Banked hubs are costly to an airline, there’s a lot of activity, a lot of downtime, and they wind up paying people to stand around. But they’re attractive for selling tickets — shorter connecting times mean flights filter up to the top of search. Customers want to get where they’re going quickly. The problem is during irregular operations — bad weather can delay flight departures, then there are no gates for arriving flights, and challenges connecting cascade.
One key factor in customers choosing an airline, after price, is total flying time. Shorter trips often show up higher in flight search.
So reducing connecting time doesn’t just get customers to their destinations faster when everything goes right, it also increases the likelihood that customers will buy from an airline. The challenge of course is when things go wrong.
The idea is that planes land and are turned around quickly. By compressing flight arrivals followed by departures you’re increasing the number of connections that appear to appeal to passengers.
- Compared to a rolling hub where flights arrive and depart evenly throughout the day this means more employees handling more passengers at peak times. It also means lulls at the airport where you’re paying those employees to wait for the next bank of flights.
- This approach more fully utilizes gates during peak times. During irregular operations it’s more likely to cause problems that cascade throughout the system, gates unavailable when planes don’t push back and planes therefore arriving without a gate. Shorter connection times mean more missed flights.
- Shorter connections also mean less airport shopping revenue for merchants, although there’s a drive towards app-based ordering of food in advance and delivery to gates at many airports which means less time is required for spending money at the airport. There’s less browsing though which does detract from retail sales. (By the way airlines take a piece of retail.)
United believes that re-banking their hubs will earn them greater market share from smaller cities based on the number of desirable connections that can be offered to smaller city passengers.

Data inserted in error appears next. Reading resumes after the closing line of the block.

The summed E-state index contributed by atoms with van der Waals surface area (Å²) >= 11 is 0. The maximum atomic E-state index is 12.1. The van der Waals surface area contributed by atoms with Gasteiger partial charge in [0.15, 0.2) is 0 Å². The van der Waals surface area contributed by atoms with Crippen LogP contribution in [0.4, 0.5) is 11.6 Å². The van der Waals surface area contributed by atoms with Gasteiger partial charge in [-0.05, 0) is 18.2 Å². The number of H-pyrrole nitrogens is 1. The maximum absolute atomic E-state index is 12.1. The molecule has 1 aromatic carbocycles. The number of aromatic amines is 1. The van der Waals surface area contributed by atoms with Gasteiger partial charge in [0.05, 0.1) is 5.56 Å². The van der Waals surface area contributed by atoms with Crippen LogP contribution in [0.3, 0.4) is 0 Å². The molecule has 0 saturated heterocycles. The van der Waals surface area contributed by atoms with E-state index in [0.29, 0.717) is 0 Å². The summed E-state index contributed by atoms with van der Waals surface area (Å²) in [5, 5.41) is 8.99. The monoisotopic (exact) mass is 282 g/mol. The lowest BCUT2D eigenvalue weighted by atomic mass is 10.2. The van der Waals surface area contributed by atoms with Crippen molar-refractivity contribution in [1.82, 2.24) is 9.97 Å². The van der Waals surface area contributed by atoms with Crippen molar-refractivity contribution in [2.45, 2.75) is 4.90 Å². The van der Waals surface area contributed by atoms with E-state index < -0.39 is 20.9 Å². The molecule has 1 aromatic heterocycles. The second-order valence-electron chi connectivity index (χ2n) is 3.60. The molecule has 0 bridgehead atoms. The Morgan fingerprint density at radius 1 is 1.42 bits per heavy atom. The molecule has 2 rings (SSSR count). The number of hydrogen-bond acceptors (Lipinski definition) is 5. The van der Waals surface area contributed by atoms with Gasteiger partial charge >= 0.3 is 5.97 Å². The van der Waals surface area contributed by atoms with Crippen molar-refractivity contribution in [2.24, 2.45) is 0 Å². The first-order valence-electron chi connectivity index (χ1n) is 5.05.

The airline will re-bank their Denver hub next week. The perspicacious Brian Sumers has a great chart showing how flights will cluster:
United will re-bank its Denver hub next week. What does this mean? The airline is re-timing flights so more customers can make connections. It's fine to focus on United making product and customer service improvements, but scheduling is important, too. pic.twitter.com/R7DTX4izaC
— Brian Sumers (@BrianSumers) February 7, 2019
Word of the day, perspicacious. Very interesting analysis. The key questions are will a rebanked schedule translate into higher profits or more satisfied customers. Tight connections increase stress due to the risk or actuality of misconnecting (bring back the OJ commercials), and it is easier to get on the phone or a laptop in a lounge than on a plane. As far as scheduling or anything else, United need only ask What Would Delta Do.
I’ll second the “Shorter connections mean higher rankings on travel sites.”
I’ve been looking at some Caribbean options (out of Denver humorously) and I’ve happened on some really odd suggested itineraries because of the whole connection time and resultant total journey time.
In one option I was looking at, the first option that came up was DEN-ATL-MIA-PAP-PTP and the second was DEN-YYZ-YUL-PTP. I had to scroll down significantly before I got to DEN-MIA-PTP on AA because it involved an overnight connection in Miami. It was the cheapest and easiest option by far and, truthfully, I’d rather overnight in a bed in an airport hotel than spend the night connecting from flight to flight in some weird milk run.
These banks make it really hard to grab a bite during the connection. The lines are insane.
I hate tight connections and avoid like the plague as when you mis-connect they try to balm everything on you or the weather One hiccup your done!
You used my favorite word, perspicacious! This is the first time I’ve seen it on a website.
Thank goodness the ITA matrix still exists! A picture is worth 1,000 words to show cost + carrier + duration + layover time/location . Sometimes (as pointed out above) long duration isn’t so bad if it’s because of a long layover in a bed, lounge, restaurant, or *ANYPLACE* other than a plane seat in flight or waiting on the tarmac for clearance. And criss- crossing airspace with multiple landings is just “plane” stupid!